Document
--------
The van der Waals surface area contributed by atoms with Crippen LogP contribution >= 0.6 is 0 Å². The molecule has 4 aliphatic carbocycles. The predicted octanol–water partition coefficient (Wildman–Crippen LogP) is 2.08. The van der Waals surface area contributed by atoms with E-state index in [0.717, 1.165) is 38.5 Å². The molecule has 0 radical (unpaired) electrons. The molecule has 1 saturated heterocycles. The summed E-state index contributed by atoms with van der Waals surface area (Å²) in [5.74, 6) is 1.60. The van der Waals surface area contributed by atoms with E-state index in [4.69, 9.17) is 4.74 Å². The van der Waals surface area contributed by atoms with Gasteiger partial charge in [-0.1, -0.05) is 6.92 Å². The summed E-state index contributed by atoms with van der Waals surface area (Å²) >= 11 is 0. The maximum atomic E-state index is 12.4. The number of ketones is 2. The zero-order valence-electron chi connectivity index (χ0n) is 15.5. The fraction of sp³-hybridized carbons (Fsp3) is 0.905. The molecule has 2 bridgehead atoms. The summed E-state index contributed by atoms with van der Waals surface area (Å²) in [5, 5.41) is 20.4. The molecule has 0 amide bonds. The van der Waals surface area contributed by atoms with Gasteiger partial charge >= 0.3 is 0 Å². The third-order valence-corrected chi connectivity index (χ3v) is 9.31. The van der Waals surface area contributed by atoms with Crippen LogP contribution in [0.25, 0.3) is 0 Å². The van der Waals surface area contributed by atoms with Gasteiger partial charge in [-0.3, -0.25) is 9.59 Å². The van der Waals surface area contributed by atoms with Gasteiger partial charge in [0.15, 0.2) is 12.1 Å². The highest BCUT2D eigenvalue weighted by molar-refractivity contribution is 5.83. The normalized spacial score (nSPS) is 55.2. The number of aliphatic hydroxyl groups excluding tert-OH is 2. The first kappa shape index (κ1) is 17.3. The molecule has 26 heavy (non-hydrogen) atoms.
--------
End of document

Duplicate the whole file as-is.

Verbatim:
The van der Waals surface area contributed by atoms with Crippen LogP contribution >= 0.6 is 0 Å². The molecule has 4 aliphatic carbocycles. The predicted octanol–water partition coefficient (Wildman–Crippen LogP) is 2.08. The van der Waals surface area contributed by atoms with E-state index in [0.717, 1.165) is 38.5 Å². The molecule has 0 radical (unpaired) electrons. The molecule has 1 saturated heterocycles. The summed E-state index contributed by atoms with van der Waals surface area (Å²) in [5.74, 6) is 1.60. The van der Waals surface area contributed by atoms with E-state index in [4.69, 9.17) is 4.74 Å². The van der Waals surface area contributed by atoms with Gasteiger partial charge in [-0.1, -0.05) is 6.92 Å². The summed E-state index contributed by atoms with van der Waals surface area (Å²) >= 11 is 0. The maximum atomic E-state index is 12.4. The number of ketones is 2. The zero-order valence-electron chi connectivity index (χ0n) is 15.5. The fraction of sp³-hybridized carbons (Fsp3) is 0.905. The molecule has 2 bridgehead atoms. The summed E-state index contributed by atoms with van der Waals surface area (Å²) in [5, 5.41) is 20.4. The molecule has 0 amide bonds. The van der Waals surface area contributed by atoms with Gasteiger partial charge >= 0.3 is 0 Å². The third-order valence-corrected chi connectivity index (χ3v) is 9.31. The van der Waals surface area contributed by atoms with Crippen LogP contribution in [0.25, 0.3) is 0 Å². The van der Waals surface area contributed by atoms with Gasteiger partial charge in [-0.3, -0.25) is 9.59 Å². The van der Waals surface area contributed by atoms with Gasteiger partial charge in [0.15, 0.2) is 12.1 Å². The highest BCUT2D eigenvalue weighted by molar-refractivity contribution is 5.83. The normalized spacial score (nSPS) is 55.2. The number of aliphatic hydroxyl groups excluding tert-OH is 2. The first kappa shape index (κ1) is 17.3. The molecule has 26 heavy (non-hydrogen) atoms.